Louise Savage of Sidney joins hundreds of protesters in front of the Blaine House and lining the streets to rally for the responsible reopening of businesses in Maine in this April 20, 2020, file photo. Credit: Linda Coan O'Kresik

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HOULTON, Maine — The most recent rally to protest the state’s coronavirus-related restrictions violated the governor’s order prohibiting gatherings of more than 10 people during the pandemic, an organizer said.

The Saturday rally also violated an Augusta ordinance requiring a permit for gatherings of more than 200 people on foot, according to the state representative who organizes the rallies.

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Saturday’s rally was the second one. The first was on Patriot’s Day, April 20, when more than 200 people attended, triggering a letter from Augusta Police Department to state Rep. Chris Johansen, R-Monticello, warning the rally organizer that he must follow the city ordinance for future gatherings.

“Augusta’s ordinance does not apply to folks in vehicles so I plan on limiting those on foot to under 200,” Johansen wrote on a Facebook post. “The authorities are trying to put me in the position of violating people’s First Amendment rights.”

Johansen said on the Tuesday prior to the rally he knew he wouldn’t be able to get a permit due to Gov. Janet Mills’ prohibition on gatherings of more than 10 people during this stage of the pandemic, but he said he would try to follow the city ordinance for the upcoming rally.

“I’ll try to limit it to 200 people walking, so it’ll still be in violation of the governor’s order [but follow city ordinance]. But you have no other way to address the government,” he said.

Augusta Police Chief Jared Mills said he welcomed the protestors’ right to free expression, but that it must be done without violating the ordinance.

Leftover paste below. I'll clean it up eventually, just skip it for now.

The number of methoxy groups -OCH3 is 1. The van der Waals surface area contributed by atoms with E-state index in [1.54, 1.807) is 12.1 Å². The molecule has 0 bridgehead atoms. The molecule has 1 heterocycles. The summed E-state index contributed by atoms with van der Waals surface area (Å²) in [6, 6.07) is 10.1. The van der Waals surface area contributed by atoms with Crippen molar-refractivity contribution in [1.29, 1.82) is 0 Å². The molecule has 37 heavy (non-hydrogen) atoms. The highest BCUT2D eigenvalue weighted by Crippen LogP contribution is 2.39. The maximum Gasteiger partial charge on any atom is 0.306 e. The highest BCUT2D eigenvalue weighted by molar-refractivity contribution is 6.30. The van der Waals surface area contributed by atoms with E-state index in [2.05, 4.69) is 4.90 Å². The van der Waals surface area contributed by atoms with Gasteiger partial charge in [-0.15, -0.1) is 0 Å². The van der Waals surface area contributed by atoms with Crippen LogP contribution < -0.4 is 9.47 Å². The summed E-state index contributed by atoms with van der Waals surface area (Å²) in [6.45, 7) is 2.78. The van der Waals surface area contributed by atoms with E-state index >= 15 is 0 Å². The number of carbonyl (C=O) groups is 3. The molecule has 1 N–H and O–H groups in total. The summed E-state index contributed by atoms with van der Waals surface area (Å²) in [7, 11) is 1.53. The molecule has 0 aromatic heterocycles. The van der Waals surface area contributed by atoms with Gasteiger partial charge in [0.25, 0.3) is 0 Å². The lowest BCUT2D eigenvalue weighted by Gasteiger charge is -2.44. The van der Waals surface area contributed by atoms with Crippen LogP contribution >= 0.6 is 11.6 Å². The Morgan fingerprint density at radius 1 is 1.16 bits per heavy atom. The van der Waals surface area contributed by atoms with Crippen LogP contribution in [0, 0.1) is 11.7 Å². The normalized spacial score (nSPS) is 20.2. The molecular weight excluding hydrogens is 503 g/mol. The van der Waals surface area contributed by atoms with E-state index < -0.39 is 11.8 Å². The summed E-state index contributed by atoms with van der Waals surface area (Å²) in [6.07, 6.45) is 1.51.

“This letter in no way serves to discourage or prohibit anyone from a peaceful assembly or exercising their constitutional rights, and it simply explains the process to ensure the safety of everyone in an event with more than 200 people,” he said. “We invite and encourage any future organizers of events in the city of Augusta that they feel will be more than 200 people to please work with our department to ensure the safety and security of all involved.”

He also said that even if they were unable to issue permits due to the governor’s executive order, police would work with individuals and groups to ensure safety and provide alternative ways of protest that were within the confines of the law.

Saturday’s rally, by most estimates including Johansen’s, was even larger than the first, which would put it again in violation of the Augusta ordinance. Despite this, Johansen said police were cooperative throughout the protest.

“The police did a very good job,” he said.

Johansen said he was holding the rallies because he felt that the state government was not doing enough to provide for families that have suffered due to the effects of the lockdown, which has left thousands in the state jobless.

“I’m getting calls from a mother that’s self-employed, and she can’t feed her children,” he said. “It’s not a matter of not making the mortgage payment or the car payments, they’ve got no money coming in at all.”

He called for a reopening of the state’s economy, albeit one that would have some limits and be guided by science.

Mills’ plan to reopen the economy, which was unveiled on Tuesday, will occur in stages, with businesses such as personal care services, drive-in movie theaters and outdoor recreation allowed to reopen for the first stage starting Friday.

But limits on gatherings won’t change until the second stage on June 1, when they will increase from no more than 10 to a maximum of 50. There is no definite date given as to when this new limit will expire, allowing for full gatherings again.

Johansen drove nearly three hours to lead the rally in Augusta. He estimated there were nearly a dozen other residents from The County who took part in the rally, though he said there may have been more if any had remained in their cars.

He said he was also joined by several other state representatives from The County, including John DeVeau of Caribou.

Johansen declined to name any of the other representatives who planned to attend Saturday, but a post on his Facebook page lists former state Reps. Heather Sirocki of Scarborough and Larry Dunphy of Embden as participants in the upcoming protest.

Watch: Protesters gather at Blaine House

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